FY16 SFOPS Subcommittee Markup Bill Summary
DEPARTMENT OF STATE, FOREIGN OPERATIONS, AND RELATED PROGRAMS FISCAL YEAR 2016 APPROPRIATIONS BILL
Subcommittee Mark: July 7, 2015
Washington, D.C.–The fiscal year 2016 Department of State, Foreign Operations, and Related Programs (SFOPS) bill provides a total of $48.27 billion in non-emergency discretionary budget authority, which is $997 million below the fiscal year 2015 enacted level of $49.27 billion excluding emergency funding for Ebola. In addition the bill provides $759 million for emergency costs related to humanitarian and refugee crises.
The Subcommittee’s allocation conforms to the post-sequester caps under the Budget Control Act. No Democrat voted for these unacceptable spending levels, which the Subcommittee chairman and ranking member have recognized do not adequately protect U.S. security interests. They undercut our influence with our adversaries, as well as with our allies. They weaken our ability to lead in international organizations, including international financial institutions where we risk losing voting shares. They undermine the ability of our diplomats and aid workers to do what Republicans and Democrats want them to do – promote and protect America’s interests abroad by preventing conflict, combating poverty, supporting democracy and the rule of law, and building foreign markets. It makes no sense, and it illustrates the imperative of a new budget deal, in the spirit of Murray-Ryan, that stops hollowing out investments in U.S. and global security.
U.S. Senator Leahy Ranking Member (D-Vt.), Ranking Member of the Department of State, Foreign Operations, and Related Programs Subcommittee, said:
“Chairman Graham has done his best with a woefully inadequate budget allocation, and I thank him and his staff for working with me and my staff. Obviously there are things in the bill I do not agree with – some I strongly disagree with – which is the nature of this process.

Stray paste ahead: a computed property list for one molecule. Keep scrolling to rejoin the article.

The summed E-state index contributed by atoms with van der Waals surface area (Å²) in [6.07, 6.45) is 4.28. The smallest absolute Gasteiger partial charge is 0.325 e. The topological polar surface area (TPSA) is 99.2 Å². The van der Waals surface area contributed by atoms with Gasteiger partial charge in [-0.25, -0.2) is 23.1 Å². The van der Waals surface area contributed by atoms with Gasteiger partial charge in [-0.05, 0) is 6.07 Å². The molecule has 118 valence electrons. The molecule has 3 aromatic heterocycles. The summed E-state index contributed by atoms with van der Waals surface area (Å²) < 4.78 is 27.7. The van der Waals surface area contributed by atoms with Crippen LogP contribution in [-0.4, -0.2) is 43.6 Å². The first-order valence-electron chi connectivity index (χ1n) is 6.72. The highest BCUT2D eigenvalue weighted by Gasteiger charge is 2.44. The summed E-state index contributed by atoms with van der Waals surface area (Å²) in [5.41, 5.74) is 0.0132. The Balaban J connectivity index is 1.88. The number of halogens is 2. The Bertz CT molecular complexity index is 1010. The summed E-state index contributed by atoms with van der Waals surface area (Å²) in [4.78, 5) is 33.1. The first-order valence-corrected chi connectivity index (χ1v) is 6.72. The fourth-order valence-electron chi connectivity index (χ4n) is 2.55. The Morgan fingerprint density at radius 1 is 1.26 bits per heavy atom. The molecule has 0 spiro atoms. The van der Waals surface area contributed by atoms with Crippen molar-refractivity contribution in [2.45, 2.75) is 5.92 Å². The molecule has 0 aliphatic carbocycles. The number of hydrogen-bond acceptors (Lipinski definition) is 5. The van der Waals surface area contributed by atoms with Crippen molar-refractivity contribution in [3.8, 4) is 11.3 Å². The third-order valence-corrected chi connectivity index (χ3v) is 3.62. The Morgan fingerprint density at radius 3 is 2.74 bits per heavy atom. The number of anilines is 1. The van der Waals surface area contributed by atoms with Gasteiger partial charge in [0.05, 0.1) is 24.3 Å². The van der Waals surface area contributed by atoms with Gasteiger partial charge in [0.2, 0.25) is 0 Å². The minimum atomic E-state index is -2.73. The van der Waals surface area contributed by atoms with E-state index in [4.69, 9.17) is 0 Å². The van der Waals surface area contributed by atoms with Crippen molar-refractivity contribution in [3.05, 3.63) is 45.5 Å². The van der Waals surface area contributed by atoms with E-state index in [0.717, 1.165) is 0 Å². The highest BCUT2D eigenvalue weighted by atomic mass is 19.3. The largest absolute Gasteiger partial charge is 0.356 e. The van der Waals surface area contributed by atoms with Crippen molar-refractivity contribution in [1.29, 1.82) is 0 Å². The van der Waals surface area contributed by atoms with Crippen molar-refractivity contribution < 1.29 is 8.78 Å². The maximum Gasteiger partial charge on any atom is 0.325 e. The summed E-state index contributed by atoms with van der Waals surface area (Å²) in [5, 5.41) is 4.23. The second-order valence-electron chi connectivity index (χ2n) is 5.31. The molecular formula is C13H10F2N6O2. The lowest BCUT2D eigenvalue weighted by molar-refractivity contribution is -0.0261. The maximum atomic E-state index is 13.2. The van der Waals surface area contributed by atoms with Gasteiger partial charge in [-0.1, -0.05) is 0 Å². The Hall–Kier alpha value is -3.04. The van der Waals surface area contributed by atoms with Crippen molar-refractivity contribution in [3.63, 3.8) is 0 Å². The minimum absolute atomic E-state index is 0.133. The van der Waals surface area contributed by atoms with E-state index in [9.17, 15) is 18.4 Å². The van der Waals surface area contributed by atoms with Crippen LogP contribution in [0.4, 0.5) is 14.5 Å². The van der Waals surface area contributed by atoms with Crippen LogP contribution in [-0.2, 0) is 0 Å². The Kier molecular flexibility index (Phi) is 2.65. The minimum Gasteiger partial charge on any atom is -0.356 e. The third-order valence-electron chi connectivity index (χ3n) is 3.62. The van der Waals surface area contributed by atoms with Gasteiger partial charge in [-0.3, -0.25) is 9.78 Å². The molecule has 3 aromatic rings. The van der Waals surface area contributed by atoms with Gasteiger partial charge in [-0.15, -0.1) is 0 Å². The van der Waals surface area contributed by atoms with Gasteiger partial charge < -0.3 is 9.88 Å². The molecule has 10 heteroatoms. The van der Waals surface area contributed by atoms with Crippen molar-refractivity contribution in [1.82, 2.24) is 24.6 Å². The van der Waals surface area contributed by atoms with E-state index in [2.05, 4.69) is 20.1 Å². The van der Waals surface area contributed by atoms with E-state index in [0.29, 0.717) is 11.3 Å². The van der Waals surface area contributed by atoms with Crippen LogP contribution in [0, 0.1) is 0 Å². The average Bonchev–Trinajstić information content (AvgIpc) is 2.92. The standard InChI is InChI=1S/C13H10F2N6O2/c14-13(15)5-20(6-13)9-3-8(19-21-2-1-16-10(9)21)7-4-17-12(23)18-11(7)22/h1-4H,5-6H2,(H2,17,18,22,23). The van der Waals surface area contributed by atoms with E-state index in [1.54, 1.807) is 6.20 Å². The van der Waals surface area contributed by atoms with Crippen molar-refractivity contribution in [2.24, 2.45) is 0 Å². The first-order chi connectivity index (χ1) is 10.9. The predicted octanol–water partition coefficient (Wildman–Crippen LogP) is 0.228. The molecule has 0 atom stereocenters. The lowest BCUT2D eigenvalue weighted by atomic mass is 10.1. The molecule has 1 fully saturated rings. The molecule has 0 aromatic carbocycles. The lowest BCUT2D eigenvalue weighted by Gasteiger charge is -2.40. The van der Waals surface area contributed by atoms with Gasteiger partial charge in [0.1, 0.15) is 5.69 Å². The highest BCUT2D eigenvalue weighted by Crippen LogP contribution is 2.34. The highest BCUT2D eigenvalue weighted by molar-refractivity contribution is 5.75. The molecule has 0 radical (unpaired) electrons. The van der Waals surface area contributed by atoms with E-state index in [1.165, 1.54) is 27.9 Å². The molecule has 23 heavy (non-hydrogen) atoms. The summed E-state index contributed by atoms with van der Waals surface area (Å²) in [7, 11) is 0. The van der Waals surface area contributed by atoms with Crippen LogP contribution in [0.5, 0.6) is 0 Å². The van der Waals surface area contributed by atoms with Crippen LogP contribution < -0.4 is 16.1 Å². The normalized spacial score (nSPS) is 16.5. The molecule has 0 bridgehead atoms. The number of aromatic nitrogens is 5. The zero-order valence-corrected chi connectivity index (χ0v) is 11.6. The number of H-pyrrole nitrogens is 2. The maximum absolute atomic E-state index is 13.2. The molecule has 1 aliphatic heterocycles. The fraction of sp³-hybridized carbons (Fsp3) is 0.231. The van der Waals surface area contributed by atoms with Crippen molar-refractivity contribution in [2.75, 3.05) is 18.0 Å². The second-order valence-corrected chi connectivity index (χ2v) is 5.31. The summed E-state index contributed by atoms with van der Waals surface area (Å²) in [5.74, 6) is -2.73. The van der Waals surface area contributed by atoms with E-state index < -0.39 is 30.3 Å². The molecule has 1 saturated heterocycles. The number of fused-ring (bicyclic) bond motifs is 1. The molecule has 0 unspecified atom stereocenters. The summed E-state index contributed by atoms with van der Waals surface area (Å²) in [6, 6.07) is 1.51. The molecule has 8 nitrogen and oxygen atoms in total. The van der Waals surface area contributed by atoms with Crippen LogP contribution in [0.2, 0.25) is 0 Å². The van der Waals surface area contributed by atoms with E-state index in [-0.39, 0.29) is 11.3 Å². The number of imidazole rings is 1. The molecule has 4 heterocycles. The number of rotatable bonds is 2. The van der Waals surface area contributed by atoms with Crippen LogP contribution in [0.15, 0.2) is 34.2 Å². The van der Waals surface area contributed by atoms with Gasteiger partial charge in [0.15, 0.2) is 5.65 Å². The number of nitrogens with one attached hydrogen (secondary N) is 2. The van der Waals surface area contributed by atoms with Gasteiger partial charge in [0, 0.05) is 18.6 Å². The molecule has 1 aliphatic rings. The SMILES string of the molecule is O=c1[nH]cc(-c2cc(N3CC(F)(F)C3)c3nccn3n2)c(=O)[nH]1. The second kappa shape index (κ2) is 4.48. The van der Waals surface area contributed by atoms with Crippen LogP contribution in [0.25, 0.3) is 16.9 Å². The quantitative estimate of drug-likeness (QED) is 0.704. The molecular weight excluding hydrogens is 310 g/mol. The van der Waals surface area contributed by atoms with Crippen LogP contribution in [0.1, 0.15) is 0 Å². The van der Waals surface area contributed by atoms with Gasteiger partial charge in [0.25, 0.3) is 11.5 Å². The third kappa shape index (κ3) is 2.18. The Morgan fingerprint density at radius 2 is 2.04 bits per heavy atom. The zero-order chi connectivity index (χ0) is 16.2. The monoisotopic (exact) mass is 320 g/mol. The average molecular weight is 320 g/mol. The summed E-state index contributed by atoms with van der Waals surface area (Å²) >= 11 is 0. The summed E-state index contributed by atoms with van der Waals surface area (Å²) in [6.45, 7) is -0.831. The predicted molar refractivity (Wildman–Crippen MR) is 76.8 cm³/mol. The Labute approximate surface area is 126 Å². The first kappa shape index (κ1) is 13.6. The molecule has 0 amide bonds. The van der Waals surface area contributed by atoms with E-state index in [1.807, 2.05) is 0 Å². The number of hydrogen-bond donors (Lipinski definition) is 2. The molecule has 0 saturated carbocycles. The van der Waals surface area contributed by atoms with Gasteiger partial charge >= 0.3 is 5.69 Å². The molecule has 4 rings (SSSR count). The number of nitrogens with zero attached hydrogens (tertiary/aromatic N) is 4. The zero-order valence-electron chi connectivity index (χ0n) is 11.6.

“The Subcommittee Chairman has been outspoken in his criticism of sequestration, as have I and many others. He and I both know this bill does not adequately protect our national security interests. The fact that we have to go through this unnecessary, time consuming, flawed process all the while knowing the President will veto the bill at this level, is regrettable. Slashing our contributions to the international financial institutions, providing zero for the Green Climate Fund, falling short by hundreds of millions of dollars for the Central America security and prosperity initiative, and underfunding most other accounts in the bill – from the Peace Corps to the Millennium Challenge Corporation to humanitarian relief for victims of war and natural disasters – is inexcusable for the world’s wealthiest, most powerful nation. Ultimately, the solution lies in a new, bipartisan budget agreement that enables the United States to meet its international obligations and be the leader we and the world needs.”
Key Points & Highlights – The bill provides funding for the Department of State, foreign operations, and related programs. These agencies are responsible for the diplomacy, development and national security programs that enable the United States to exert global leadership. Our embassies and consulates assist millions of Americans doing business, serving in the government and studying abroad, as well as the citizens of those countries seeking visas to visit the U.S. The U.S. Agency for International Development (USAID) maintains 77 overseas missions that implement global health, economic development, and humanitarian relief programs, which can mean life or death for hundreds of millions of people.
The bill provides funding to support current operations for the Department of State and USAID, but does not support the requested new staff for the Department of State, and cuts funding for USAID operations to $142 million below the requested level.
The bill supports our contributions to the United Nations (UN), the North Atlantic Treaty Organization (NATO), the World Health Organization (WHO) and other international agencies.
The bill includes the authorization and funding requested to implement International Monetary Fund (IMF) quota and governance reforms. Implementing the reforms does not change the U.S. financial commitment to the IMF, and will improve IMF effectiveness and protect the U.S. veto power and leadership at the IMF.
Investments in the Department of State, USAID and multilateral international organizations help to build a safer, more stable world, and directly benefit the U.S. economy. But because of the sequestration funding limits under the Republican budget, investments in diplomacy and development are cut to inadequate levels, affecting the lives of people in the poorest countries, and costing U.S. jobs and economic gains.